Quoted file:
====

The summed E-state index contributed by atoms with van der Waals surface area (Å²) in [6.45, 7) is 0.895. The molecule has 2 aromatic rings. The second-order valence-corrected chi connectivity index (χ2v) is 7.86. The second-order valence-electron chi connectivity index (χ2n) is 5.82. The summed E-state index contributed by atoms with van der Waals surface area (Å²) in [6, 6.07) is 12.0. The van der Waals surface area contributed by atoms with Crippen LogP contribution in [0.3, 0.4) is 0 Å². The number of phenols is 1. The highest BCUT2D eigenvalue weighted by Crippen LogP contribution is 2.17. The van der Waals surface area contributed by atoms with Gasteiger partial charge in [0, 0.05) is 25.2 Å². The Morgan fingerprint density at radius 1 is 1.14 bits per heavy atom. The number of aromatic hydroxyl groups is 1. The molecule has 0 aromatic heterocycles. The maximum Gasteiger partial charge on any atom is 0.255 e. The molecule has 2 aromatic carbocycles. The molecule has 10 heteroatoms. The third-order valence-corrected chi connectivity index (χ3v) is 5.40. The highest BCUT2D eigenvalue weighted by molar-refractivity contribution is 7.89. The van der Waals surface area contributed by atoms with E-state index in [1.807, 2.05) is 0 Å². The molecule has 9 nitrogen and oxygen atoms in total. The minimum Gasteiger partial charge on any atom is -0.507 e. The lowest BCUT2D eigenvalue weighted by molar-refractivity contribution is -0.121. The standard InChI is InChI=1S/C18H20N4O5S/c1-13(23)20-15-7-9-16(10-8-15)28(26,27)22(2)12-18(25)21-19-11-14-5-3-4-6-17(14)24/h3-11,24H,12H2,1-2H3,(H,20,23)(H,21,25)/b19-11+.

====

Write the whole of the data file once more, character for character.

The summed E-state index contributed by atoms with van der Waals surface area (Å²) in [6.45, 7) is 0.895. The molecule has 2 aromatic rings. The second-order valence-corrected chi connectivity index (χ2v) is 7.86. The second-order valence-electron chi connectivity index (χ2n) is 5.82. The summed E-state index contributed by atoms with van der Waals surface area (Å²) in [6, 6.07) is 12.0. The van der Waals surface area contributed by atoms with Crippen LogP contribution in [0.3, 0.4) is 0 Å². The number of phenols is 1. The highest BCUT2D eigenvalue weighted by Crippen LogP contribution is 2.17. The van der Waals surface area contributed by atoms with Gasteiger partial charge in [0, 0.05) is 25.2 Å². The Morgan fingerprint density at radius 1 is 1.14 bits per heavy atom. The number of aromatic hydroxyl groups is 1. The molecule has 0 aromatic heterocycles. The maximum Gasteiger partial charge on any atom is 0.255 e. The molecule has 2 aromatic carbocycles. The molecule has 10 heteroatoms. The third-order valence-corrected chi connectivity index (χ3v) is 5.40. The highest BCUT2D eigenvalue weighted by molar-refractivity contribution is 7.89. The van der Waals surface area contributed by atoms with E-state index in [1.807, 2.05) is 0 Å². The molecule has 9 nitrogen and oxygen atoms in total. The minimum Gasteiger partial charge on any atom is -0.507 e. The lowest BCUT2D eigenvalue weighted by molar-refractivity contribution is -0.121. The standard InChI is InChI=1S/C18H20N4O5S/c1-13(23)20-15-7-9-16(10-8-15)28(26,27)22(2)12-18(25)21-19-11-14-5-3-4-6-17(14)24/h3-11,24H,12H2,1-2H3,(H,20,23)(H,21,25)/b19-11+.